I was taken to Germany to be introduced to the area’s wines but, as is so often the case, it’s the people I was introduced to who were really interesting. We’ll come to the wines, or at least some of them, in due course, but first the most interesting winemakers. Sure, they weren’t the strongest characters we met, but the others were all men, mainly in their 40s. It’s very different at the Gaul winery in Pfaltz. Actually it’s one of the Gaul wineries in Pfalz – there are four, each owned by a different branch of the same family. This one, Weingut Karl-Heinz Gaul, makes 120,000 bottles of wine every year in almost as many styles, from dirt-cheap litre bottles of unspecified “rottwein”, through rosés and fizzes and another ropey cabernet cubine (shudder) to pinots blanc, gris and noir and more ambitious riesings. Not a single one of those bottles is imported into the UK. This in itself isn’t such a surprise – we are yet to embrace a lot of German wine styles, and the Pfalz is mainly known for churning out execrable plonk – but there’s no reason why they couldn’t sell successfully in the UK. For not only do they make some very enjoyable, extremely good-value white wines, they also have an unusual story to tell about how they came to be making them.
This branch of the Gauls used to farm vineyards twice this size, until Karl-Heinz split from his brother, with whom he used to share winemaking duties, slicing their land in two and taking sole control of half of it. Karl-Heinz went on to have two daughters, Karolina and Dorothee, born two years apart in the 1980s, who spent their childhoods helping their dad in the fields and in the cellar and hoping one day to work with him as adults. So when they finished school, both went away to study oenology at university. But in 2008, when Karoline was 24 and Dorothee just 22, Karl-Heinz was suddenly taken ill. He would never work again. The daughters returned, prematurely, to Sausenheim, and took charge.
They have had to finish their education on the job, though they have been helped where necessary by their wider family and by some of the winemakers Karoline did placements with during her studies. There are five full-time employees: the two daughters, their mother, who does the accounts and also bakes a pretty mean savoury brioche, a female intern and a token man, who drives the tractors. But though he is no longer around, Karl-Heinz is still a key figure. Talking about her winemaking Karoline, the more outgoing and the better English-speaker of the two, starts many sentences with the words “My father used to…” A picture of a happy, smiling Karl-Heinz, clutching a bottle of wine in either hand, hangs in the tasting room, taken just four years ago.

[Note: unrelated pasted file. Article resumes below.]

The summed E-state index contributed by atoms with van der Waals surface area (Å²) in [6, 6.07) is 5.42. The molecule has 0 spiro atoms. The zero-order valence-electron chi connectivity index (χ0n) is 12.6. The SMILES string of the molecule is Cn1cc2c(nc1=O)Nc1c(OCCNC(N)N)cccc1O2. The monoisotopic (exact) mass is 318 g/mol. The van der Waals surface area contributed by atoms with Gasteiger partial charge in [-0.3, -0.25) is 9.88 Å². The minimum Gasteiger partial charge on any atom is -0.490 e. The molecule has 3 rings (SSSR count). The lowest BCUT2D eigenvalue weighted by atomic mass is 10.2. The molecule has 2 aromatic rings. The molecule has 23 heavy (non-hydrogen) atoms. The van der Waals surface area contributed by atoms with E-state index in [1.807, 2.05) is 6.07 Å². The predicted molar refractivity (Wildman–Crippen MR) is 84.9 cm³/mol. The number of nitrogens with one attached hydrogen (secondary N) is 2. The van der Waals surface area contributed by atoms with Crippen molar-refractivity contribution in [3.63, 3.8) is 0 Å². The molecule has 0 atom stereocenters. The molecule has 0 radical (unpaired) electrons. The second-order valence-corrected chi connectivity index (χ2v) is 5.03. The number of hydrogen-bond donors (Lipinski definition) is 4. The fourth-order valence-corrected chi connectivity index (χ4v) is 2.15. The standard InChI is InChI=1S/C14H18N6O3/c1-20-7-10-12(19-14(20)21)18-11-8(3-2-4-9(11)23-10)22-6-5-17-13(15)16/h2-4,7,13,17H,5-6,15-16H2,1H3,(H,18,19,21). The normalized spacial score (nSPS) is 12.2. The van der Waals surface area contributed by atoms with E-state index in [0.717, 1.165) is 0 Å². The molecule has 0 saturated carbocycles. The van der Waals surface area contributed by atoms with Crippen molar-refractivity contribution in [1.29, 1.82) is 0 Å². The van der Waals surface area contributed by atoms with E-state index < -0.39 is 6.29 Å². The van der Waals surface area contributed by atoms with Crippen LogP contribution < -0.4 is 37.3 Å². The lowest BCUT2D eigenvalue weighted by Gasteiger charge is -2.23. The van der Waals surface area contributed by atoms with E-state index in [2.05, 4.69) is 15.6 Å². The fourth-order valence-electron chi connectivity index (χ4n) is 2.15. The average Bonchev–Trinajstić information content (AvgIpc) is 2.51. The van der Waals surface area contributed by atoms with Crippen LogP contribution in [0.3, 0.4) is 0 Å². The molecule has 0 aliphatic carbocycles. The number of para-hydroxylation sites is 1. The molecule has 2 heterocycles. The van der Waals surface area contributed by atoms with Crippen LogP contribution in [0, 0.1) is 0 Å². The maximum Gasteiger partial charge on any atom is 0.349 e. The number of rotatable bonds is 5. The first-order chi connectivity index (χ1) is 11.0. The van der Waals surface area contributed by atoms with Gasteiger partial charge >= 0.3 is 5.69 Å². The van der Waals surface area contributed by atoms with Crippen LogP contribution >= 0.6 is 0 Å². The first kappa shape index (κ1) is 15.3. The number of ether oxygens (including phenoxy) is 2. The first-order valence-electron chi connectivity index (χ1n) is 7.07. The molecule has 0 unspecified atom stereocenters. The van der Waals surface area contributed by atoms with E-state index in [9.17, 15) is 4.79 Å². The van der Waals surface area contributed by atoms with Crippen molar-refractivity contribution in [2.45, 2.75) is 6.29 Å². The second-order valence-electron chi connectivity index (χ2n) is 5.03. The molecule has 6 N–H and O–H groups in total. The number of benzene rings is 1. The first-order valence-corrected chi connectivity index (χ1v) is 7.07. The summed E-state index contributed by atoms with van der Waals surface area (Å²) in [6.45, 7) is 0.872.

But he doesn’t lend a morose air to proceedings – far from it. While we’re there a string of locals drop in to stock up for the weekend, each greeted by name; there’s a bottle of apple juice behind the counter so children can participate in tastings, up to a point. For all the tragedy in the family’s recent past, there is a very positive feel about the place.
Karoline and her sister admit that they have made some wines they’re not entirely proud of since being thrust into charge, but they never repeat a mistake and now turn out some very decent stuff at very unprepossessing prices, some of which (the wines, not the prices) have picked up major awards in Germany (a few bottles come with a sticker proclaiming their success in one snazzily-titled competition, though I’m not sure the phrase “Goldene Kammerpreismünze Landesprämierung” is ever going to catch on over here). Of those we tried, a kabinett riesling from the honigsack vineyard and a sweet, auslese gewurtztraminer stood out. They’re not organic but to judge from the state of their winery, which was rather over-run with fruitflies, they’re not big on insecticides.
The 2011 harvest had just been completed, save for one patch of riesling that with any luck is destined for a trockenbeerenauslese (TBA to its friends) – a sweet style that requires the grapes to be left to shrivel up, ideally with the help of some noble rot. Inside the winery the fermenting juice bubbles and farts – we tasted one wine in progress, a fruity, yeasty, actually-fairly-pleasant-in-small-doses beverage still some way from being called a wine. We met many more outrageous characters during our rather manic two-day tour – as you’ll find out if you stick with me over the next few days and weeks – but more than any of them I’ll be keeping an eye out for the girls of Gaul.